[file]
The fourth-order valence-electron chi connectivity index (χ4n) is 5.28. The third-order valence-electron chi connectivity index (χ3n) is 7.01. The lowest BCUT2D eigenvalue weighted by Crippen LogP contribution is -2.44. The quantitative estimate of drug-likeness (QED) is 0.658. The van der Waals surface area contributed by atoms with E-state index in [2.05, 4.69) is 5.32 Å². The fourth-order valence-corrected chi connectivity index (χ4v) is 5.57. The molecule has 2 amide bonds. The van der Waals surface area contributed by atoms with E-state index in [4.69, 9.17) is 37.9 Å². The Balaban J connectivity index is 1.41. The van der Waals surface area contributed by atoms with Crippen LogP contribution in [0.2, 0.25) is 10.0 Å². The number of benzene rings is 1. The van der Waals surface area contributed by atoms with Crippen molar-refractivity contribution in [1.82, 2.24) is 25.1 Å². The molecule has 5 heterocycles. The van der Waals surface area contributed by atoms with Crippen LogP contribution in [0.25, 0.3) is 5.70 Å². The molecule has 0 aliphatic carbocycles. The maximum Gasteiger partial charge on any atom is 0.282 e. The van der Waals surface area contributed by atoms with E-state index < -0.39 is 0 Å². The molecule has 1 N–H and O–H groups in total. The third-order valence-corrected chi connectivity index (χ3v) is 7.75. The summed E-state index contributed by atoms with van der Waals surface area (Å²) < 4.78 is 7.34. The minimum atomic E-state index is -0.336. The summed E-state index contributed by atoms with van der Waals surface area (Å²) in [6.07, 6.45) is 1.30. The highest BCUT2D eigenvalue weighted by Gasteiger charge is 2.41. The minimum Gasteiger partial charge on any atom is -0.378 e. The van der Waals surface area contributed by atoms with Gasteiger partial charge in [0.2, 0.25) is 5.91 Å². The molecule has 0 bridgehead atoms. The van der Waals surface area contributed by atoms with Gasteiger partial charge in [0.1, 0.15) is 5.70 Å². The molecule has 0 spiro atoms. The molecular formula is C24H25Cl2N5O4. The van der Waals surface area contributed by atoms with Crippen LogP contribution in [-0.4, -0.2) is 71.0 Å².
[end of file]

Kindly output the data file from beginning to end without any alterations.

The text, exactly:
The fourth-order valence-electron chi connectivity index (χ4n) is 5.28. The third-order valence-electron chi connectivity index (χ3n) is 7.01. The lowest BCUT2D eigenvalue weighted by Crippen LogP contribution is -2.44. The quantitative estimate of drug-likeness (QED) is 0.658. The van der Waals surface area contributed by atoms with E-state index in [2.05, 4.69) is 5.32 Å². The fourth-order valence-corrected chi connectivity index (χ4v) is 5.57. The molecule has 2 amide bonds. The van der Waals surface area contributed by atoms with E-state index in [4.69, 9.17) is 37.9 Å². The Balaban J connectivity index is 1.41. The van der Waals surface area contributed by atoms with Crippen LogP contribution in [0.2, 0.25) is 10.0 Å². The number of benzene rings is 1. The van der Waals surface area contributed by atoms with Crippen molar-refractivity contribution in [1.82, 2.24) is 25.1 Å². The molecule has 5 heterocycles. The van der Waals surface area contributed by atoms with Crippen LogP contribution in [0.25, 0.3) is 5.70 Å². The molecule has 0 aliphatic carbocycles. The maximum Gasteiger partial charge on any atom is 0.282 e. The van der Waals surface area contributed by atoms with E-state index < -0.39 is 0 Å². The molecule has 1 N–H and O–H groups in total. The third-order valence-corrected chi connectivity index (χ3v) is 7.75. The summed E-state index contributed by atoms with van der Waals surface area (Å²) < 4.78 is 7.34. The minimum atomic E-state index is -0.336. The summed E-state index contributed by atoms with van der Waals surface area (Å²) in [6.07, 6.45) is 1.30. The highest BCUT2D eigenvalue weighted by Gasteiger charge is 2.41. The minimum Gasteiger partial charge on any atom is -0.378 e. The van der Waals surface area contributed by atoms with Gasteiger partial charge in [0.2, 0.25) is 5.91 Å². The molecule has 0 bridgehead atoms. The van der Waals surface area contributed by atoms with Gasteiger partial charge in [0.1, 0.15) is 5.70 Å². The molecule has 0 spiro atoms. The molecular formula is C24H25Cl2N5O4. The van der Waals surface area contributed by atoms with Crippen LogP contribution in [-0.4, -0.2) is 71.0 Å².